The problem seemed obvious and clear cut. Develop a Likert scale, a semantic differential scale, and a Stapel scale to measure store loyalty. Most people wrote reasonably scales. No one questioned face validity or construct validity because, in all likelihood, marketers constantly ask this question with a second thought. If ever a term needed validity, or at least a second thought, then it would be marketers' use of loyalty. Kathy Sierra makes the money-is-purchase-not-loyalty observation:
I would storm a burning building to get my kids. THAT is loyalty. I would even storm a burning barn to get my horse. But I won’t storm a burning Best Buy no matter how awesome their Reward Zone program. I’m not going to become more loyal to a business no matter how well-executed their Super Awesome VIP Exclusive Content Access Status Rewards Achievements Gamification program is. Not even if Banksy made their badges.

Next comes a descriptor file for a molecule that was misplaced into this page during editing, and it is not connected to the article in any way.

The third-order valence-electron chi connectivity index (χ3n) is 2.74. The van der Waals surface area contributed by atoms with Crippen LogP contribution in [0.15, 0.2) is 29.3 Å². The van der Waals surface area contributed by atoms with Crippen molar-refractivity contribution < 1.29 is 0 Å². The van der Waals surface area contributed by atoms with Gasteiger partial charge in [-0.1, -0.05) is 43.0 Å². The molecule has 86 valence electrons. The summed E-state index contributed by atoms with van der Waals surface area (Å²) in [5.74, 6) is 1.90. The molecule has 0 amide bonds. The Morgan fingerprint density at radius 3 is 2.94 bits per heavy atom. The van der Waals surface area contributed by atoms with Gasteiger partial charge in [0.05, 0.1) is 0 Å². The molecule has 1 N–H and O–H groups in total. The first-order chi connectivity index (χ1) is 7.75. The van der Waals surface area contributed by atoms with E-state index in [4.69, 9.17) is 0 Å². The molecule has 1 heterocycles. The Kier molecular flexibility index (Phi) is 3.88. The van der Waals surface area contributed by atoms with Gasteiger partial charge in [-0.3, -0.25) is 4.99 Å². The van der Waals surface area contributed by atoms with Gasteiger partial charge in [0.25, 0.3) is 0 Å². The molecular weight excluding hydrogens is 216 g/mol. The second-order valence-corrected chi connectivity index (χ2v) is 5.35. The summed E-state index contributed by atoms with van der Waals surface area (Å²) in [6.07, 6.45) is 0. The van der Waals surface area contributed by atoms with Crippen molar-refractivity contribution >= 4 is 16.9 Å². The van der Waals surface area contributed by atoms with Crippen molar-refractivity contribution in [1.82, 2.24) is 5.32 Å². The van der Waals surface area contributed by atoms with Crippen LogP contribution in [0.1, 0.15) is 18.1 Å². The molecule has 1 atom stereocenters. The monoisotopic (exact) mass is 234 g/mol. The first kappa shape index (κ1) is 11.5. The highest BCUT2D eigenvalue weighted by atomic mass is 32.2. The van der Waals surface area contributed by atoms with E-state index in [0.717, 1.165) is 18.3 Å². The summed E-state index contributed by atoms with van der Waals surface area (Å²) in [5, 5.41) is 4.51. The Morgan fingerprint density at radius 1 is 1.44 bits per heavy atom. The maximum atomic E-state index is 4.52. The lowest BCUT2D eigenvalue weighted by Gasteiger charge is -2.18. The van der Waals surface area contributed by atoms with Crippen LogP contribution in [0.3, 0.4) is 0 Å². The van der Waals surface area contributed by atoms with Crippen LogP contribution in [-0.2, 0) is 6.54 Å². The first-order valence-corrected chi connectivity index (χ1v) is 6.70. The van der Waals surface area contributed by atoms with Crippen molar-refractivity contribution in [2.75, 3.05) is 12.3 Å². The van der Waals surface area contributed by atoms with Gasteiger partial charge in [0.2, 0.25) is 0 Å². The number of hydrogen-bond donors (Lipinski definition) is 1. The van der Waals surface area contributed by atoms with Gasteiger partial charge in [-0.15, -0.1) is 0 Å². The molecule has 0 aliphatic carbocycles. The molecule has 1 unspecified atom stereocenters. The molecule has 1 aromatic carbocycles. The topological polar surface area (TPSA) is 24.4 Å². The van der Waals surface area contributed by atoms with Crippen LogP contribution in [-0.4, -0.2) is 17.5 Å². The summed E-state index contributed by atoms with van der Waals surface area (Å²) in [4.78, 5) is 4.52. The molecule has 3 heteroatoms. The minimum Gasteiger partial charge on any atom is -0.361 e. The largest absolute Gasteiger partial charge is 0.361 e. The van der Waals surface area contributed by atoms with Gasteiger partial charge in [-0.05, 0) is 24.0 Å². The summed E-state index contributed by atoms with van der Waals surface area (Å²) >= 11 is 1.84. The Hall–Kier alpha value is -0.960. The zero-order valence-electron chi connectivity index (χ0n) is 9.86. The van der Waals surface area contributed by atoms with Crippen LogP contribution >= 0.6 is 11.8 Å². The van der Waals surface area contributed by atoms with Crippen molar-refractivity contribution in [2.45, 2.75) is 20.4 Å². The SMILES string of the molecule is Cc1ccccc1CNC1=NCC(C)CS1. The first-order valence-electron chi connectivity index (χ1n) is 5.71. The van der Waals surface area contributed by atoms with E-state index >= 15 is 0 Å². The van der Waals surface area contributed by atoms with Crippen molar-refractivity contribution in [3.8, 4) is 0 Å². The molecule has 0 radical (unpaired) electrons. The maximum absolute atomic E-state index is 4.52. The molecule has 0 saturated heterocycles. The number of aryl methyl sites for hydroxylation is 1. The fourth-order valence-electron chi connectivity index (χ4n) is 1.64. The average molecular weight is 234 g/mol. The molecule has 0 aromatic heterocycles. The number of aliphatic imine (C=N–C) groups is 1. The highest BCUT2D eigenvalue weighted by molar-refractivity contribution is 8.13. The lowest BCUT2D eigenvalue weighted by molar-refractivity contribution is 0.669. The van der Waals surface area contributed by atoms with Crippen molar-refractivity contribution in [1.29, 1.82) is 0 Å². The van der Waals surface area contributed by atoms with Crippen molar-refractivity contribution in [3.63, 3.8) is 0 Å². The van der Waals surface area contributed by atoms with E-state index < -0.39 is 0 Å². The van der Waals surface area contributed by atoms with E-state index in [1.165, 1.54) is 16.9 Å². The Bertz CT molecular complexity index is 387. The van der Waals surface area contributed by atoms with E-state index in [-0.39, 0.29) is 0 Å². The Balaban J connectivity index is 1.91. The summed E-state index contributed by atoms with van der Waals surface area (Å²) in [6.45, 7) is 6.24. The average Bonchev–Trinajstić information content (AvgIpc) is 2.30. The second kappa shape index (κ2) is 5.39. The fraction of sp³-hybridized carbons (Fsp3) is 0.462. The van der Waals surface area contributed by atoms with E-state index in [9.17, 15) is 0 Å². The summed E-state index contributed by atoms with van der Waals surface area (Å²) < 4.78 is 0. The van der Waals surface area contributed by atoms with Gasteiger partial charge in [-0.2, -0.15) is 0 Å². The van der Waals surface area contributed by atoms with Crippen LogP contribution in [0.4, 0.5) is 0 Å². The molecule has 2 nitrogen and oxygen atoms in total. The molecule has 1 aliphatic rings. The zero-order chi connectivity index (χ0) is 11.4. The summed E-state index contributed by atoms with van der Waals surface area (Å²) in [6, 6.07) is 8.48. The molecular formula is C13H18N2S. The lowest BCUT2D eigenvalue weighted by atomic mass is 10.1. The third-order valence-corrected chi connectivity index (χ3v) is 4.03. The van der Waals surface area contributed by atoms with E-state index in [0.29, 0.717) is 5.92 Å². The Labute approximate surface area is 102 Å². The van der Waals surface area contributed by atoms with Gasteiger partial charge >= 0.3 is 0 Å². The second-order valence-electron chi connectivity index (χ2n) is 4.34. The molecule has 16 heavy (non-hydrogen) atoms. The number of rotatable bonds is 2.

Loyalty when discussed and measured is rarely if ever actually loyalty; it's use. Indeed, it is doubtful that many if even few consumers give loyalty to a retailer or a brand. Many consumers will a retailer or brand their business.
As a result, marketing research focus on transactions or relationships while ignoring loyalty.